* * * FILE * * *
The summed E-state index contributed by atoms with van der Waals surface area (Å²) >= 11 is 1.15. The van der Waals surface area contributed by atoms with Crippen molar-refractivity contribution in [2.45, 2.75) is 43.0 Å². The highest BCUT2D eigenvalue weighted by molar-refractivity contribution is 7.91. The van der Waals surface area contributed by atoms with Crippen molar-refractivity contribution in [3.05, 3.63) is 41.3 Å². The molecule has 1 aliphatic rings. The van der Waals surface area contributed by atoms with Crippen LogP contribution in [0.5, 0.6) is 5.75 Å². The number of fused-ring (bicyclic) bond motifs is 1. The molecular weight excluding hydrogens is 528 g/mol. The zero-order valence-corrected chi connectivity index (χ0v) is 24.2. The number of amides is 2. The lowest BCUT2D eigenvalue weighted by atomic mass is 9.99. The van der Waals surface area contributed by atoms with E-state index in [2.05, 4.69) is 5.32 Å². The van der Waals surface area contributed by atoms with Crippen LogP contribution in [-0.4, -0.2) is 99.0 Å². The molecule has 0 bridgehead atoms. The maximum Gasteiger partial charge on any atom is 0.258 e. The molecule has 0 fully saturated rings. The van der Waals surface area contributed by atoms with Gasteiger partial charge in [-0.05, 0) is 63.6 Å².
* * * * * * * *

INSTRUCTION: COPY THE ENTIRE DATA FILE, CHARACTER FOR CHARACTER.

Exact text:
The summed E-state index contributed by atoms with van der Waals surface area (Å²) >= 11 is 1.15. The van der Waals surface area contributed by atoms with Crippen molar-refractivity contribution in [2.45, 2.75) is 43.0 Å². The highest BCUT2D eigenvalue weighted by molar-refractivity contribution is 7.91. The van der Waals surface area contributed by atoms with Crippen molar-refractivity contribution in [3.05, 3.63) is 41.3 Å². The molecule has 1 aliphatic rings. The van der Waals surface area contributed by atoms with Crippen LogP contribution in [0.5, 0.6) is 5.75 Å². The number of fused-ring (bicyclic) bond motifs is 1. The molecular weight excluding hydrogens is 528 g/mol. The zero-order valence-corrected chi connectivity index (χ0v) is 24.2. The number of amides is 2. The lowest BCUT2D eigenvalue weighted by atomic mass is 9.99. The van der Waals surface area contributed by atoms with E-state index in [2.05, 4.69) is 5.32 Å². The van der Waals surface area contributed by atoms with Crippen LogP contribution in [-0.4, -0.2) is 99.0 Å². The molecule has 0 bridgehead atoms. The maximum Gasteiger partial charge on any atom is 0.258 e. The molecule has 0 fully saturated rings. The van der Waals surface area contributed by atoms with Gasteiger partial charge in [-0.05, 0) is 63.6 Å².